Remembering back to teaching days, I think part of my tiredness at the end of the day was fatigue from making (and revising) plans with those variables–students, the administration, the weather, even. You hit the nail on the head: Perseverance is key. Here is a Nat King Cole rendition of your last bit of advice: https://www.youtube.com/watch?v=20ViFpURIDk&ab_channel=NatKingCole-Topic
Thanks, Pete! 😀
The writer in me is dying to know why you and Wayne broke up…but you don’t have to share. Then of course I’m thinking he ended up in the mental institution because he realized what a mistake he’d made by breaking up with you. From my experience, Plan B is always better!
Jill, in your work life and your writing life you know the value of shifting plan. The short story: Wayne broke up with me. I think his mental challenges started long before we met, probably in childhood. I’ll never know the “why,” but I’m happy I get to spend life with Plan A, the best plan for me.
By the way, I’m having trouble commenting on your post. I did subscribe to SubStack, but somehow that service seems curate comments stringently, so you don’t get Spam. It doesn’t happen every day, but today I got blocked. Maybe you know a “workaround” for me.
Thanks, always, for reading and taking time to comment. ;-D
Love this post Marian. I have experienced God’s better plans (Plan B – His plans) in my life many times.
Blessings for sure.
Ann, it’s wonderful to see you commenting here again. Thank you so much for your testimony of God’s faithfulness in your life. 😀
Pretty sure I passed Plan Z years ago but it’s all part of the journey. God knows where I am headed and I know where it all ends…Zion (ps84:7)
Part of your blog’s charm is how you navigate the journey. It’s never boring and your zig-zaggy path, like mine, will end in Zion, to quote Psalm 84:7 “They go from strength to strength, till each appears before God in Zion.” Amen, sister Jenn! 😀
You can do all the right things in the right ways, and still fail. It’s then incumbent on you to make a go things as they are, not getting lost in thoughts about what didn’t happen. I’ve lived most of my life far from Plan A, more like using Plan X or Y or Z. And you know what? It’s all good, it’s all God.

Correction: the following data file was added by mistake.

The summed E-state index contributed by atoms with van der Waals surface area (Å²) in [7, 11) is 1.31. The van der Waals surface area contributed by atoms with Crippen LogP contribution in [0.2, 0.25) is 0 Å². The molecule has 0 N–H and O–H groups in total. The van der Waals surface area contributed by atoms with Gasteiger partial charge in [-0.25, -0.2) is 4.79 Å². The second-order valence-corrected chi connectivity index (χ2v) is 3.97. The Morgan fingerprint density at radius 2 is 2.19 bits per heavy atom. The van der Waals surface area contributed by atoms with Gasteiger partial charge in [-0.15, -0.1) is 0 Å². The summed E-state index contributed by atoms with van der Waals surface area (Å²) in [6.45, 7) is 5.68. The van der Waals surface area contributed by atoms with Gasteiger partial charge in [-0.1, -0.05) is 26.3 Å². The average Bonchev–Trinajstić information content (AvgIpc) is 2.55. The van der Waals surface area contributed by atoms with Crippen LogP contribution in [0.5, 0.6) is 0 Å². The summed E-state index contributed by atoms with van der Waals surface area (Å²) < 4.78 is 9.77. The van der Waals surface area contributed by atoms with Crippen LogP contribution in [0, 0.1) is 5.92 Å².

Preach it, Ally! I guess I could say the same thing, although I couldn’t imagine the life I now live, growing up Mennonite in PA. Maybe Plan X, Y, or Z is better than A, our first choice. 😀
For me, Plan B has been the rule, not the exception!
Liz, I remember reading this description when I first met you, part of your bio on your blog, copied here so others can see: “I have been a preacher’s kid, a Navy wife, a Woolworth’s counter girl, and a Latin teacher at a dying private academy next to a cornfield in Virginia.” Now you an author, a poet, among other things. Wow! 😀
WordPress might have fixed the error message issue. People seem to be able to comment on my blog – and yours, by the looks of it – again, but of course, I have no idea if people are still getting the errors and then give up…
A very timely blog topic here. As you read, we’ve had to deal with plenty of disappointments and plans A and B and C not working out. Time will tell if there was a reason for all that and if we are better off now, with our current camper. It’s always hard to see this when being in the midst of something you hoped and planned for not working out.
Another example for me – which I’m still having a hard time with – is none of the little houses working out in Baja, Mexico, when we had made offers and planned to buy one, eighteen months ago. If nothing else, we could have sold it again with a huge profit or rented it out.
I know, it’s hard to know what’s going on on the other side of the screen–in the cyber-world with comments–and also in regular life. I hate to sound cliche, but your comment brought to mind the main character in “Best Exotic Marigold Hotel,” as manager for a group of Brits complaining about accommodations in his hotel in India, he said, “Everything will be all right in the end, so if it is not all right it is not the end.” I hope that is true in your case, especially with house-hunting in Mexico. Hugs to you, Liesbet! ;-D
I’m very familiar with Plan B Marian. In fact, there have been many Plan Cs in my life. Usually what doesn’t happen wasn’t meant to be. It sounds like you dodged a huge bullet with Wayne. <3
You have gotten very adept at adapting- ha! Although this has been such a hard year losing your sweet Puppy, friends rallied and brought care and comfort.
I agree, usually what doesn’t happen wasn’t meant to be in the first place. Take care, Debby. And thank you! 😀
Comment from MELODIE DAVIS, who was blocked from commenting today:
I enjoyed your boyfriend story, I don’t remember if that was in your book. It is interesting to talk (sometimes) about past relationships and wonder how our lives would be so different if Choice A had become the reality. Our children would be totally different!! What a blessing our girls have been in our life, and now the grands.